Decade of the Mind

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The Decade of the Mind Project is an international initiative to advance our scientific understanding of how the mind and complex behaviors are related to the activity of human brains. The problem of explaining the mind is so complex as to require "big science" to make real progress.[1] The effort stemmed from concerns in the scientific community that mind research (as opposed to simply brain research) had received inadequate support relative to its importance in human lives. The Project began with a conference of leading US scientists at George Mason University in May 2007 which led to The Decade of the Mind Manifesto, published as a letter to the editor in Science Magazine. The Manifesto called for a new $4B US investment in research across the many disciplines of mind research over the decade from 2012 to 2022. Since the May 2007 meeting, the Decade of the Mind Project has held several other conferences across the United States and is now being internationalized with a conference in Berlin, Germany in September 2009 and a conference planned for Singapore in October 2010.

Background[edit]

During the 1990s US President George Herbert Walker Bush declared a decade of research to center on neuroscience. The resulting Decade of the Brain was a well publicized inter-US agency initiative that responded to the declaration.[2] The two lead federal agencies in that initiative were the Library of Congress and the National Institute of Mental Health (part of the larger National Institutes of Health). Although the initiative did not receive the level of funding as the Human Genome Project, it did serve to catalyze significant advances in our understanding of the brain particularly in the context of brain diseases.[3] The Decade of the Brain project was followed in 2001 by a Decade of Behavior Project that also attempted to bring together scientists, this time to understand how human behavior emerges.[4]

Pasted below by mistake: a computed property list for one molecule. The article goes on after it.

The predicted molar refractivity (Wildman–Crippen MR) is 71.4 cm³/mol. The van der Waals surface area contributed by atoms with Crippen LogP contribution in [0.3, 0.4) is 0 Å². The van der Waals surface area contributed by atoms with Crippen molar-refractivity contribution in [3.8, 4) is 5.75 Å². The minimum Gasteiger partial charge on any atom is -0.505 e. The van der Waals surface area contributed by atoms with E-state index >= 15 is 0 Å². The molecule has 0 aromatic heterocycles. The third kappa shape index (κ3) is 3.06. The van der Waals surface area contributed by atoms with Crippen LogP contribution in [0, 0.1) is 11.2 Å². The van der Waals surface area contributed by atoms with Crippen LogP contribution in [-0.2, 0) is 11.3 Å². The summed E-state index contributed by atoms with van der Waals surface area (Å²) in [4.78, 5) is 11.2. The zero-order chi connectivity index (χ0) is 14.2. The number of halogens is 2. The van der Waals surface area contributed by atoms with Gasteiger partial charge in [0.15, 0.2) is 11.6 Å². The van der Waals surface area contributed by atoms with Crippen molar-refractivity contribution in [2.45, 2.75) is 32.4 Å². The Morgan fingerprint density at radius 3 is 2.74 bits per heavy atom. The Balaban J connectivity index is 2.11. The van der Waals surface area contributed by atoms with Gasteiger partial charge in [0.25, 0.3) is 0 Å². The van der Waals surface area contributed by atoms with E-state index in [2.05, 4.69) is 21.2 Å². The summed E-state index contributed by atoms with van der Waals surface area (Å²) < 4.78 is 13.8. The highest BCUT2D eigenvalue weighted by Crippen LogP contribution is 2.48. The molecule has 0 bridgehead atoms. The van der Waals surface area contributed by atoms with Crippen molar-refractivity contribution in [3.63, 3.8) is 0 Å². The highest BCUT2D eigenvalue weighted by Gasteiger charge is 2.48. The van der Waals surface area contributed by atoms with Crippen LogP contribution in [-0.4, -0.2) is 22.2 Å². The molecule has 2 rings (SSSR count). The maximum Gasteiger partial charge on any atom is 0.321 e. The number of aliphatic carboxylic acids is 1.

A new Decade Project[edit]

More recent advances in brain research, in combination with the scientific consensus that mind indeed emerges as a result of the activities of the brain,[5] has led to the notion of a new "Decade" project, one dedicated to understanding the phenomenon of mind within the context of neuroscience and psychology. In May 2007, a group of leading scientists met at George Mason University's Krasnow Institute for Advanced Study to map out a roadmap for the Initiative. The starting point was the earlier Decade of the Brain project [1][2]. The Decade of the Mind project seeks as much as $4 billion in federal support over the course of the ten-year-long initiative. The goal is to use the new federal support to jump start advances in our scientific understanding of mind as well as to use that same research to serve as an economic engine for the United States. From an international perspective, the Decade of the Mind project seeks to involve scientists from across the globe in this effort, not only to improve the public health, but also to create new jobs from the new technologies developed under the Project.